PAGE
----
We may have entered the next phase of social media evolution, in which the networks will have to change to meet the needs of the American market or dies.

One company has had enough of Facebook. CrossFit, the popular fitness and lifestyle program, terminated its relationship with Facebook and Instagram, citing security and privacy concerns.

CrossFit, Inc., which boasts 15,000 affiliates and millions of followers, said it was investigating alleged security problems and opposed what it called Facebook’s overwhelming influence on”the marketplace of public thought,” the fitness company said in a statement.

“All activity on CrossFit, Inc.’s Facebook and Instagram accounts was suspended as of May 22, 2019, as CrossFit investigates the circumstances pertaining to Facebook’s deletion of the Banting7DayMealPlan and other well-known public complaints about the social-media company that may adversely impact the security and privacy of our global CrossFit community,” CrossFit said in a statement.

Facebook reloaded the group, but CrossFit couldn’t shake off what happened:

The group had 1.65 million users who post testimonials and shared information supporting low-carbohydrate, high-fat diets, the fitness company said.

Even though the group has since been reinstated on the platform, “Facebook’s action should give any serious person reason to pause, especially those of us engaged in activities contrary to prevailing opinion,” CrossFit said.

The fitness company said these actions are in line with its “tireless defense of its community against overreaching governments, malicious competitors, and corrupt academic organizations.”

In addition, CrossFit, which is vocal about extolling the virtues of the brand and its contrarian identity, said it was investigating other allegations regarding the social media behemoth, including how the company “collects and aggregates user information and shares it with state and federal authorities, as well as security organizations from other countries,” and how the company “collaborates with government security agencies on massive citizen surveillance programs.”

Lastly, CrossFit claimed that Facebook is “acting in the service of food and beverage industry interests by deleting the accounts of communities that have identified the corrupted nutritional science responsible for unchecked global chronic disease,” going so far as to write, “Facebook is thus complicit in the global chronic disease crisis.”

Beyond privacy concerns, social networks have strangled conservative content, especially on Facebook after Congress grilled CEO Mark Zuckerberg about posts on the platform during the 2016 election. Facebook has become so bad that co-founder Chris Hughes, who started the social media giant 15 years ago Zuckerberg, says it’s time to break up the company.

“Mark’s power is unprecedented and un-American,” Hughes wrote Thursday in an editorial in The New York Times. “It is time to break up Facebook.”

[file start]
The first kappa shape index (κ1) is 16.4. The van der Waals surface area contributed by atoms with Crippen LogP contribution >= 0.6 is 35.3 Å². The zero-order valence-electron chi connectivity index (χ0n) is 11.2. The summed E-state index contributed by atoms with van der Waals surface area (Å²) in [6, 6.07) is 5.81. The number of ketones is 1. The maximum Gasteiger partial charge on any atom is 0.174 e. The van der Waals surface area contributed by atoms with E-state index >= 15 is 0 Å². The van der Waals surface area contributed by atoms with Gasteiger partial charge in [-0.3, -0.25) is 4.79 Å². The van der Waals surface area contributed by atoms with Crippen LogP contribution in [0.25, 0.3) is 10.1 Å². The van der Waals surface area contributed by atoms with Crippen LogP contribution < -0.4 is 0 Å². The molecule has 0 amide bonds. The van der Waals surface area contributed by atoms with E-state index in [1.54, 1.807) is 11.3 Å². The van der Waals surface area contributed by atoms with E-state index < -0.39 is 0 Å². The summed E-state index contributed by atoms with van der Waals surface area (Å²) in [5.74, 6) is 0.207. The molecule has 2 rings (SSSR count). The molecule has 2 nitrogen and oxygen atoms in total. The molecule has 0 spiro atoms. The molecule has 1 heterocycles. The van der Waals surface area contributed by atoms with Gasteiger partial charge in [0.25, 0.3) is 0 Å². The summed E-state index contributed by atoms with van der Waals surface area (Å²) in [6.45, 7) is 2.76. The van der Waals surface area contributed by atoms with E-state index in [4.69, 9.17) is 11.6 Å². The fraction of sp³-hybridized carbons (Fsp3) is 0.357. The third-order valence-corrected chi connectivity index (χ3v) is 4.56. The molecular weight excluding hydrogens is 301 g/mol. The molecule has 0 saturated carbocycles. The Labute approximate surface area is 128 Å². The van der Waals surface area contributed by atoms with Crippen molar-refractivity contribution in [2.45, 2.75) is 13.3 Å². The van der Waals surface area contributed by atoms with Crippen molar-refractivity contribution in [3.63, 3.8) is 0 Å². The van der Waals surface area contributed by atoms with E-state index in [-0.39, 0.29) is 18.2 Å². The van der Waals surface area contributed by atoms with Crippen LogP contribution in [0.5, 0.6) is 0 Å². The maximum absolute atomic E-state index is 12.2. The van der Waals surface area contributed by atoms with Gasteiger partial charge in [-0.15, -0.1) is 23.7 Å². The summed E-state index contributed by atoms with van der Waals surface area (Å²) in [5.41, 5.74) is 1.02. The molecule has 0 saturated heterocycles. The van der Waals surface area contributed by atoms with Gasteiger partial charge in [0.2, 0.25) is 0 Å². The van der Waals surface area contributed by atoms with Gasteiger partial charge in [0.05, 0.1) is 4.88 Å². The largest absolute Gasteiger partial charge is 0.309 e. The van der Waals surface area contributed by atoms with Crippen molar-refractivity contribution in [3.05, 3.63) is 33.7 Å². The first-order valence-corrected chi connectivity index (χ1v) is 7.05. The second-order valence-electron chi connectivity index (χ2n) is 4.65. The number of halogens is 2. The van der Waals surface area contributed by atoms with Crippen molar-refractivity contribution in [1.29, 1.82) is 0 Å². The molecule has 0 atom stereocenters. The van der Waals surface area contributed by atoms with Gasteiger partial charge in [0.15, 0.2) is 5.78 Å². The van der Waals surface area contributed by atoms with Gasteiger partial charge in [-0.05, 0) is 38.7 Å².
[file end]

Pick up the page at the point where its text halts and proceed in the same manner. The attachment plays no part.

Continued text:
His suggestion: Regulators should force Facebook to spin off Instagram and WhatsApp into separate businesses, and bar Facebook from acquisitions for several years.

“Facebook would have a brief period to spin off the Instagram and WhatsApp businesses, and the three would become distinct companies, most likely publicly traded,” Hughes writes. “Facebook shareholders would initially hold stock in the new companies, although Mark and other executives would probably be required to divest their management shares.”

I couldn’t agree more. After Facebook temporarily banned several history-oriented websites, including my own, I concluded that the algorithms have significantly changed ahead of the 2020 election. I suspect there more changes will occur, likely to stymie President Donald Trump’s successful social media team from being as effective as they were in 2016.

I want to share with you a glimpse of life under Facebook’s rules for those who do not adhere to its train of thought. I administer a page that follows news related to Trump. Facebook’s band of social justice activists have now generated a “Group Quality” a menu option.


Facebook’s team then sends out warnings about memes, videos, or posts that it deems as “fake.” Even if that item is a satire piece..shared because it is a satire piece that everyone chuckled over.


The problem with this approach is that Facebook uses these “warnings” to threaten pages such as mine with limitations, restrictions on membership, and other penalties designed to prevent us from reaching new audiences or supporting the members we already have.

Terry Lee Ebert Mendozza, a founding member of Trumpettes USA, has found herself on the frontlines of this struggle.

Free speech according to Facebook, only belongs to far-left liberals. I would love to know whom (if ever anyone) on the left has been censored in this way.

I would argue that social media’s algorithms and rules are too secretive, too selective, and pose a danger to our democracy. And I do not buy the argument that “there are other options” either. The tech giants have used their enormous wealth to seal off effective competition.

Today’s social media platforms will have a significant influence in the 2020 election, at a level which is much more disturbing than anything from Russia or China. It has become apparent no conservative target is too small to contain and control.

Facebook, Twitter, and other “platforms” have long given-up the pretense of being anything other than a publisher and promoter of progressive content. I hope it is not too late to break up the monopolies, change the designations, and explore additional information sharing options before we vote in 2020.


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